Dr. Megan Sweet is the Director of Training at Mindful Schools where she oversees the development and facilitation of all of their courses. Megan comes to Mindful Schools with 25 years of experience in education, including classroom teaching, school administration, and district leadership. Megan also brings more than two decades of mindfulness practice. Her blend of experience enables Megan to bring the two worlds together in a way that is meaningful to Mindful Schools' participants and impactful to the educational contexts where they work. In addition to her duties at Mindful Schools, Megan is an author and host of two podcasts related to mindfulness and education.


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9 Comments

  1. Valerie Kelly October 19, 2019 at 10:38 am - Reply

    There are many echos to the discussion and the experiences these professionals shared. The challenges in a classroom can be many. One is: what is the view of the community at large for the students participating in the educational process? What are individual expectations within the family? How can we address each element of this multifaceted practice of professional educator? Judah helped to bring it to a very clear point: we are all living beings engaging in the human experience!

  2. Genie Albrecht October 19, 2019 at 7:55 am - Reply

    Really enjoyed this discussion with some very useful ideas and practices to get going in the classroom (on Monday!) and become mindful WITH the students at the same time. Many thanks, everyone.

  3. anita chamberlain October 19, 2019 at 5:40 am - Reply

    It was great to hear all your thoughts. I do agree that there is no one method to teach mindfulness but it must start with ‘THE SELF’. We need to remind ourselves and each other on a regular basis.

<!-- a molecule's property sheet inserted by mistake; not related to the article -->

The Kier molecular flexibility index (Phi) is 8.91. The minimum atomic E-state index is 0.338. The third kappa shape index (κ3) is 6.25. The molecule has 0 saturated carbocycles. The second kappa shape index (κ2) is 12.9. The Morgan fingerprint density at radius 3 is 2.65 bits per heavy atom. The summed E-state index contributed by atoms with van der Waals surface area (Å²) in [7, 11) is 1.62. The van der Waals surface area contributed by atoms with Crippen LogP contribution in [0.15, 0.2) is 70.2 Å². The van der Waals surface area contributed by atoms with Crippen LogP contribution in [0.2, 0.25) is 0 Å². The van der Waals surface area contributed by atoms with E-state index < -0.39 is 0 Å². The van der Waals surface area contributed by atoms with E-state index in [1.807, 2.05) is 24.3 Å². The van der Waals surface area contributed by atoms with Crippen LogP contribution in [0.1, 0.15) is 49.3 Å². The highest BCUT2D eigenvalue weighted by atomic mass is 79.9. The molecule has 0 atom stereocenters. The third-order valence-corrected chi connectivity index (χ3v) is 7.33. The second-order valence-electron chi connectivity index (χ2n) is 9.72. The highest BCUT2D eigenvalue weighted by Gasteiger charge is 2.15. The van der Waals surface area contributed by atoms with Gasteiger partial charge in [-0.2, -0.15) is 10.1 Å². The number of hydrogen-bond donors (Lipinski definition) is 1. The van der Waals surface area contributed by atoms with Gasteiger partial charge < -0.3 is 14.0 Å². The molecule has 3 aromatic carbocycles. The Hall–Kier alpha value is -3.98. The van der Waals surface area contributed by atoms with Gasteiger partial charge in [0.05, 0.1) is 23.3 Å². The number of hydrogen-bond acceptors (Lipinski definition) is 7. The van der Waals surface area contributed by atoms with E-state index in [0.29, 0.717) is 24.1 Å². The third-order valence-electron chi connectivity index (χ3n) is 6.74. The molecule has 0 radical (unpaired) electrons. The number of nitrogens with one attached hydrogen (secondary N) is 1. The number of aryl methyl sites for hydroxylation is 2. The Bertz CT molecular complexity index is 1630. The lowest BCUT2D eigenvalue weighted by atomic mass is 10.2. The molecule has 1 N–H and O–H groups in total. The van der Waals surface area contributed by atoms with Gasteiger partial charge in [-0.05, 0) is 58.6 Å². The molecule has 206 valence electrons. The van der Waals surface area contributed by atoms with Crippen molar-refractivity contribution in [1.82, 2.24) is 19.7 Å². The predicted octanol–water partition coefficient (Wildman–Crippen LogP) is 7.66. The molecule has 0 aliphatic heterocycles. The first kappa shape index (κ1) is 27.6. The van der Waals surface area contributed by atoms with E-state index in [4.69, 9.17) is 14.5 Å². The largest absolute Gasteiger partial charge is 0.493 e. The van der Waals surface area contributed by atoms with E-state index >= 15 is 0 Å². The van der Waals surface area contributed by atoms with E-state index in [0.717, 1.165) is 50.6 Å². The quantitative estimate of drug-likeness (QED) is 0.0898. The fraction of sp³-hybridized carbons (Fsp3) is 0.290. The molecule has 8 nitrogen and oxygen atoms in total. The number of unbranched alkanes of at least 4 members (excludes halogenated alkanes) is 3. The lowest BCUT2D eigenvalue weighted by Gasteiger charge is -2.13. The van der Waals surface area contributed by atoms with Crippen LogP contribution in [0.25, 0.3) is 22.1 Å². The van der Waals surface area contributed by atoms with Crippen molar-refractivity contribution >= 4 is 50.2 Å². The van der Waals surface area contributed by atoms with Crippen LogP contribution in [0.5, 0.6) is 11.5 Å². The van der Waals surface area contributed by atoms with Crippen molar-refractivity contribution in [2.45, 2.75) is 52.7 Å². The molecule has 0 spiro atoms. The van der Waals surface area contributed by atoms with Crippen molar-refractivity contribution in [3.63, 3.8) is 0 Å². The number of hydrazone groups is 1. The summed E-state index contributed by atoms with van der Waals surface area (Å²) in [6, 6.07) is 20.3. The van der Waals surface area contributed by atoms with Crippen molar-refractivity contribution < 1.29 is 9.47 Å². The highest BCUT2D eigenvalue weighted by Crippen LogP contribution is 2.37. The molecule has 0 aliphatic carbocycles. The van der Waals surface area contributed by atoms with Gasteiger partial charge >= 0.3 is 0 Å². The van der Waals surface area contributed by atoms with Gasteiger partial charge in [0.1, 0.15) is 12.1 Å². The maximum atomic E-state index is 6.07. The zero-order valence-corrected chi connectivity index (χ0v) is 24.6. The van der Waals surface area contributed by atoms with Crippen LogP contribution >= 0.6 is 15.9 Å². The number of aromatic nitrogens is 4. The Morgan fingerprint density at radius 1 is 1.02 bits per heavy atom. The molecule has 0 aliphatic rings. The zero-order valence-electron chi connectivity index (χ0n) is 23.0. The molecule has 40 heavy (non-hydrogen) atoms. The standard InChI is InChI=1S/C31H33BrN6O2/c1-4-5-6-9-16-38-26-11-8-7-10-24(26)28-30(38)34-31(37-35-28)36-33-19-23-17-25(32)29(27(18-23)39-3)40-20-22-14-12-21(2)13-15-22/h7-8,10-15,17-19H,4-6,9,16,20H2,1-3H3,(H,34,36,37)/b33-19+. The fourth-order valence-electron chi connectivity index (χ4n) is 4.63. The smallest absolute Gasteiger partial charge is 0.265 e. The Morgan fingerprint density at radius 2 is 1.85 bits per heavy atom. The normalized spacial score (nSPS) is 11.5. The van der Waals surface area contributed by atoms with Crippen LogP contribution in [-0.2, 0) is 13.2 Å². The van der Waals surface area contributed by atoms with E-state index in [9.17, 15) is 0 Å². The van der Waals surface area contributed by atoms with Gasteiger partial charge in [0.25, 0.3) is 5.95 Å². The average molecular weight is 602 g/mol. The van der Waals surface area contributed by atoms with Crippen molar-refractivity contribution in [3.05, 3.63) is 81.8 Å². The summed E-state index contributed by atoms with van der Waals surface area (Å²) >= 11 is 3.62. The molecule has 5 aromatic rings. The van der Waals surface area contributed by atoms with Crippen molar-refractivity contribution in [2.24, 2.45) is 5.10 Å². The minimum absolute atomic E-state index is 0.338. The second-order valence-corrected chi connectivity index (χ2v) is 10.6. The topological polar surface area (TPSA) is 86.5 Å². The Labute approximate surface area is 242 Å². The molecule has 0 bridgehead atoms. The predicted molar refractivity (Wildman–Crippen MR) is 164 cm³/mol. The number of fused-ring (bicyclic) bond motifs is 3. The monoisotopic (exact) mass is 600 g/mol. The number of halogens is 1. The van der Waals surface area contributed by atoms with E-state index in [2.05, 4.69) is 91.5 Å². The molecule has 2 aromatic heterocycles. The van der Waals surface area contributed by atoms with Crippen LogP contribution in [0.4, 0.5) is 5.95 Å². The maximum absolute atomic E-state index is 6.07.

4. Irene Kenison October 19, 2019 at 4:23 am - Reply

    Loved the ideas that we can only give what we have, that mindfulness is differentiated and not something that must meet expectations, and that we offer it to students and model it. Looking to extend mindful practice and to encourage and model being mindful. Thank you.

  5. Elisabeth October 18, 2019 at 10:01 pm - Reply

    Dear all, grateful for this informing and honest discussion which confirmed my own experiences in how to apply long years meditation practice and as a musician as well knowing how transforming all thoses practices are for ourselves and concerning the motivation to apply it as an educator can be so simple and heartful, very supportive. I am teaching in Asia. Cornell, I was impressed how your personality influenced a kind of “core to core mindfulness just through “being”. Best wishes

  6. paula October 18, 2019 at 12:59 pm - Reply

    Amazing talk!!! thank you all

  7. Melissa October 17, 2019 at 10:38 pm - Reply

    Thank you for all of your practices. I focused on Mr. Cornell’s statement that he “provides practice for his own emotional inventory”. I think that it is very important as teachers to provide opportunities for themselves and “check-in”.

  8. Emma Gonzalez October 17, 2019 at 10:05 pm - Reply

    It’s very encouraging. Such an easy thing to do that gives such huge results. I loved what you all said. Thank you all.

  9. Anne Santos October 17, 2019 at 7:45 pm - Reply

    Thank you for sharing your practices of mindfulness.
    It’s very encouraging.
    As a teacher and educator, if I do not feel happy, I can’t be a good teacher and be 100% there for my students.
    The practice of mindfulness is an asset in my practice.